The descriptions of the four faces in Ezekiel chapters 1 and 10 include the four living creatures as each having the face of an eagle. The types of the living creatures in Ezekiel spiritually point us to the gospel ministry. A true minister of the gospel should not exalt himself, but rather humble himself. However, the Spirit lifts the gospel minister up spiritually to see great spiritual things that he can teach to the Lord’s people. The following verses in Ezekiel show us the eagle as one of the four faces of the cherubims or living creatures:

1. Ezek. 1:10 “As for the likeness of their faces, they four had the face of a man, and the face of a lion, on the right side: and they four had the face of an ox on the left side; they four also had the face of an eagle.”
2. Ezek. 10:14 “And every one had four faces: the first face was the face of a cherub, and the second face was the face of a man, and the third the face of a lion, and the fourth the face of an eagle.”

The following verses depict two great kingdoms about Judah in the days of her siege and ultimate deliverance into Babylonian captivity. These two kingdoms were Egypt and Babylon. The kingdoms are compared to eagles:

1. Ezek. 17:3 “And say, Thus saith the Lord GOD; A great eagle with great wings, longwinged, full of feathers, which had divers colours, came unto Lebanon, and took the highest branch of the cedar:”
2. Ezek. 17:7 “There was also another great eagle with great wings and many feathers: and, behold, this vine did bend her roots toward him, and shot forth her branches toward him, that he might water it by the furrows of her plantation.”

The lofty standing of these two kingdoms among the nations of the world is illustrated by the use of the eagle to depict them.

In the book of Obadiah, the Lord compares the self exalting of Israel (her pride) to that of an eagle setting his nest among the stars: Oba. 1:4 “Though thou exalt thyself as the eagle, and though thou set thy nest among the stars, thence will I bring thee down, saith the LORD.”

Finally, in the book of Revelation, the Lord is compared to an eagle. The four beasts in the 4th chapter of this book are used to illustrate the themes of the four gospels. The 4th beast has the face of an eagle and this identifies the theme of the book of John as depicting to us the divinity of Christ: Rev. 4:7 “And the first beast was like a lion, and the second beast like a calf, and the third beast had a face as a man, and the fourth beast was like a flying eagle.” The book of John begins by depicting Christ to us as the Word of God who created the heavens and the earth. Christ is the high and lofty One. He is the Almighty. His ways are not our ways or his thoughts our thoughts. As the heavens are higher than the earth, so his ways are higher than our ways and his thoughts are higher than our thoughts. As the eagle makes its nest on high, so Christ throne is in heaven. As the eagle has great eye sight, so Christ can see and knows all things. As the eagle is swift to fly, so Christ is swift to accomplish his work. May God be praised in all things and our view of him be exalted.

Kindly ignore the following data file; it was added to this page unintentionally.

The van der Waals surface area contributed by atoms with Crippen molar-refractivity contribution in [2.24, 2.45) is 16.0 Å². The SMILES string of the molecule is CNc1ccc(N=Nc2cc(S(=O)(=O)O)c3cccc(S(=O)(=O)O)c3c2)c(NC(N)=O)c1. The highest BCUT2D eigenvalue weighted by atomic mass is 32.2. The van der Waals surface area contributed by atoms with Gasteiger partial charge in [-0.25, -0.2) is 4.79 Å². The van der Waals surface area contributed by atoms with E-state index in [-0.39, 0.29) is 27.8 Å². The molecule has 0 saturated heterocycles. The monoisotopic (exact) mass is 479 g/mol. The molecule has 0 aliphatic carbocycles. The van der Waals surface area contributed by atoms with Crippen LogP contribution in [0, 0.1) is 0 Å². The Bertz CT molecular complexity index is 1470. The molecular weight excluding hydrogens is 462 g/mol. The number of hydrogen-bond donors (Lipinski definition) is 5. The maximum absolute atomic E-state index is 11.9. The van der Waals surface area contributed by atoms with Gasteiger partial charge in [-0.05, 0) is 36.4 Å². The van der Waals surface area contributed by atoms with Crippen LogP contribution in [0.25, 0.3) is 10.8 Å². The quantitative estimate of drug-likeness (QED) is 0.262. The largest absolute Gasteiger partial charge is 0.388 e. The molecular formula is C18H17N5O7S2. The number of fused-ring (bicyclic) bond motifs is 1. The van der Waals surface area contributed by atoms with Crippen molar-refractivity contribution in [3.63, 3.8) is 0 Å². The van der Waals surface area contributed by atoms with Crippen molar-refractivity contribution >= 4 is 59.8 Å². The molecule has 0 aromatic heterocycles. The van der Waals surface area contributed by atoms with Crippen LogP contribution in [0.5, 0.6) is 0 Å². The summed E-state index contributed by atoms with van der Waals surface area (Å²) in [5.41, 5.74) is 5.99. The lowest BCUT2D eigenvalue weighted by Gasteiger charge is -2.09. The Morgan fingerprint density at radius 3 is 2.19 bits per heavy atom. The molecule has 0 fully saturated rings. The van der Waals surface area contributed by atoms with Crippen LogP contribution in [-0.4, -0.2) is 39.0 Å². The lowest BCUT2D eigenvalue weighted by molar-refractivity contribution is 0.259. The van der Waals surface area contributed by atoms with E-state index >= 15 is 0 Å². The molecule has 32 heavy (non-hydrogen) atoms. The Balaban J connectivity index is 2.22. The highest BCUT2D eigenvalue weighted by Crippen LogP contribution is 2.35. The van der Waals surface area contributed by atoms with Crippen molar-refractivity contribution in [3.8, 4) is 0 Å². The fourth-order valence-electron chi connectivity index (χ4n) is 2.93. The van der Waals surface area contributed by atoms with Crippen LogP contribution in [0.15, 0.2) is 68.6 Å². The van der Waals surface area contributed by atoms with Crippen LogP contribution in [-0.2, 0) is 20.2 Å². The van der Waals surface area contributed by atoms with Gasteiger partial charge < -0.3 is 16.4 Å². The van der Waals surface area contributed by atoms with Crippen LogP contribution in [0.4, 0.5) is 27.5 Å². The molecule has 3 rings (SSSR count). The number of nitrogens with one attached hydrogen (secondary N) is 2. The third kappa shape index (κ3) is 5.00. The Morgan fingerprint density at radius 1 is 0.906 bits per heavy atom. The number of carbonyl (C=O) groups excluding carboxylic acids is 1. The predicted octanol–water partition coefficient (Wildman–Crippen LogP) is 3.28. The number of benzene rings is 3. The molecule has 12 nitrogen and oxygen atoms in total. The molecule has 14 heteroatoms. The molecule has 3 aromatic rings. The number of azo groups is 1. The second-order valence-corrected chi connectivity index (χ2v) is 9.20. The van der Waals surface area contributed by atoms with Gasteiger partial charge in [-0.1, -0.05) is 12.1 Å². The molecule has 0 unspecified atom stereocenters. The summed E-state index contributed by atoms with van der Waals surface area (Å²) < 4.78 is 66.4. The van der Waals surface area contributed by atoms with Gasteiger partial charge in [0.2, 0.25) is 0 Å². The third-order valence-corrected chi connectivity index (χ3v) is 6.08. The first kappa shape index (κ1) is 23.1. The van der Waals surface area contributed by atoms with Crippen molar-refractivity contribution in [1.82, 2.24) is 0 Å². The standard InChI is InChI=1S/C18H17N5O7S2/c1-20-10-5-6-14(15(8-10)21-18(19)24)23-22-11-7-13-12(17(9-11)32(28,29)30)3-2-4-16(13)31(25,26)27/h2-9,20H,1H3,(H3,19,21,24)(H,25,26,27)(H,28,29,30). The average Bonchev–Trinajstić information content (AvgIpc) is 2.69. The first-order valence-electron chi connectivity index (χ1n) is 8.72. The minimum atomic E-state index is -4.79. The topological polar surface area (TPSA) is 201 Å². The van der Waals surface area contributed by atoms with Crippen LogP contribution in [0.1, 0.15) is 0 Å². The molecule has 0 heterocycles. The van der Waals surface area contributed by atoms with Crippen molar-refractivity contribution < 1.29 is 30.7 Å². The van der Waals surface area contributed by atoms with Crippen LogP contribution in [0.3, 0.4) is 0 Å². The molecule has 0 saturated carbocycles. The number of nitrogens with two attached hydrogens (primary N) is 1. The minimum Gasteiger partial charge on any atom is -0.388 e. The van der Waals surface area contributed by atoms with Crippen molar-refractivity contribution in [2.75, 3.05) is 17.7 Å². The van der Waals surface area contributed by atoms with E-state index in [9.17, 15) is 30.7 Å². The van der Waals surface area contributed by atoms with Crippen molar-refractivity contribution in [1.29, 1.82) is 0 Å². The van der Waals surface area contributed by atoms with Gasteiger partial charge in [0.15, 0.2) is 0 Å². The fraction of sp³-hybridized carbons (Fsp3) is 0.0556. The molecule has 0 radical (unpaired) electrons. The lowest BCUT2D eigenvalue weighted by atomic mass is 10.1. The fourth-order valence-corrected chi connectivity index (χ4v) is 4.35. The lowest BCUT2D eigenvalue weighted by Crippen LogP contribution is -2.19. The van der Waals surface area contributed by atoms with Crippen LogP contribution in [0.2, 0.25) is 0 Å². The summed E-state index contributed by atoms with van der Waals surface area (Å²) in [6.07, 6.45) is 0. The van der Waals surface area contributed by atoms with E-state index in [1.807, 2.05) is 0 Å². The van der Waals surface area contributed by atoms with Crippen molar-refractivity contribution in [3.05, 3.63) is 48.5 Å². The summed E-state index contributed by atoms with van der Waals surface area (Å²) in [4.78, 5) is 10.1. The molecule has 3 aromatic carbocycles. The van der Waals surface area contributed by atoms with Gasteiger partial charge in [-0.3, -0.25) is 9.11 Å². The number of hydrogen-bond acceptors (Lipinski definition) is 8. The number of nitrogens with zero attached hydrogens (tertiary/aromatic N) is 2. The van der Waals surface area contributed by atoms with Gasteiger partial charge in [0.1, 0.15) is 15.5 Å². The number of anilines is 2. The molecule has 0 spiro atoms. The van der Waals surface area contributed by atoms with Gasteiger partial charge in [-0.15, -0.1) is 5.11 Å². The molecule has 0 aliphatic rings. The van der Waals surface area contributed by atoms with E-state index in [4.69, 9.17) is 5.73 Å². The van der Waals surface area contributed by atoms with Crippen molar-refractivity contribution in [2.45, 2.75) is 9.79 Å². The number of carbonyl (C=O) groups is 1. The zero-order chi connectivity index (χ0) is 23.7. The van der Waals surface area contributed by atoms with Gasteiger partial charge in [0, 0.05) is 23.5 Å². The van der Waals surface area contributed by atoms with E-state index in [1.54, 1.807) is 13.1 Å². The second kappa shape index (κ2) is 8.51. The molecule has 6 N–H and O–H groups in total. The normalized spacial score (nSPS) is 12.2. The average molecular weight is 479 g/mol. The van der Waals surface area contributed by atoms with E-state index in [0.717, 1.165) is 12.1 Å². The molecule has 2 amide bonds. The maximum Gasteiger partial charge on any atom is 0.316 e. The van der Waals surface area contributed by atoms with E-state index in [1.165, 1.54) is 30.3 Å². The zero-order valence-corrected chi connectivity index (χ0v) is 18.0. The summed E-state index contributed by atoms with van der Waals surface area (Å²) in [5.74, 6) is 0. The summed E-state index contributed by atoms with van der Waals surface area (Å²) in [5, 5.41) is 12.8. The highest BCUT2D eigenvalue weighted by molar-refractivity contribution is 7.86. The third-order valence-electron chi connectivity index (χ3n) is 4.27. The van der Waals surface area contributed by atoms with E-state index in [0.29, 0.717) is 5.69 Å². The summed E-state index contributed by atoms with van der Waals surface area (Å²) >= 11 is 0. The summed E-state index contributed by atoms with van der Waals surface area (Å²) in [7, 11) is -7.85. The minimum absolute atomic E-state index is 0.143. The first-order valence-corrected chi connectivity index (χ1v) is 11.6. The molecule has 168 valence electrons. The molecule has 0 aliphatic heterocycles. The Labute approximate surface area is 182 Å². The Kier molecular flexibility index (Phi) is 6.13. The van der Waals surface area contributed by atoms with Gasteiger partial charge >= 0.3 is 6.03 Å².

Locust, Grasshopper, Palmerworm, and Cankerworm

Bible animals are often associated with particular bible subjects or principles taught in the scripture. The locust, grasshopper, palmerworm, and cankerworm are closely associated with God’s judgment of people’s and nations gross sins and rebellion against him. We read in Ez. 14:12: “The word of the LORD came again to me, saying, 13 Son of man, when the land sinneth against me by trespassing grievously, then will I stretch out mine hand upon it, and will break the staff of the bread thereof, and will send famine upon it, and will cut off man and beast from it:”

The first example of these insects mentioned in connection with God’s judgment against a nation’s rebellion against God is found in the book of Exodus when God sent judgment against Egypt for her rebellion in refusing to let the children of Israel go and worship him:

1. Ex. 10:4 “Else, if thou refuse to let my people go, behold, to morrow will I bring the locusts into thy coast:”
2. Ex. 10:12 “And the LORD said unto Moses, Stretch out thine hand over the land of Egypt for the locusts, that they may come up upon the land of Egypt, and eat every herb of the land, even all that the hail hath left.”
3. Ex. 10:13 “And Moses stretched forth his rod over the land of Egypt, and the LORD brought an east wind upon the land all that day, and all that night; and when it was morning, the east wind brought the locusts.”
4. Ex. 10:14 “And the locusts went up over all the land of Egypt, and rested in all the coasts of Egypt: very grievous were they; before them there were no such locusts as they, neither after them shall be such.”

Next, the Lord warned Israel about what would happen if she rebelled against the commandments of God: Deu. 28:15 “But it shall come to pass, if thou wilt not hearken unto the voice of the LORD thy God, to observe to do all his commandments and his statutes which I command thee this day; that all these curses shall come upon thee, and overtake thee:” Two of the curses that would come upon Israel for rebelling against is word is set forth as follows:

1. Deu. 28:38 “Thou shalt carry much seed out into the field, and shalt gather but little in; for the locust shall consume it.”
2. Deu. 28:42 “All thy trees and fruit of thy land shall the locust consume.”

The Lord also gives space for repentance and deliverance for sins against him: 2 Chr.7:13 “If I shut up heaven that there be no rain, or if I command the locusts to devour the land, or if I send pestilence among my people; 14 If my people, which are called by my name, shall humble themselves, and pray, and seek my face, and turn from their wicked ways; then will I hear from heaven, and will forgive their sin, and will heal their land.”

On more than one occasion the Lord warned Israel of impending judgment because of her rebellion and sins:

1. Is. 33:4 “And your spoil shall be gathered like the gathering of the caterpillar: as the running to and fro of locusts shall he run upon them. 5 The LORD is exalted; for he dwelleth on high: he hath filled Zion with judgment and righteousness.”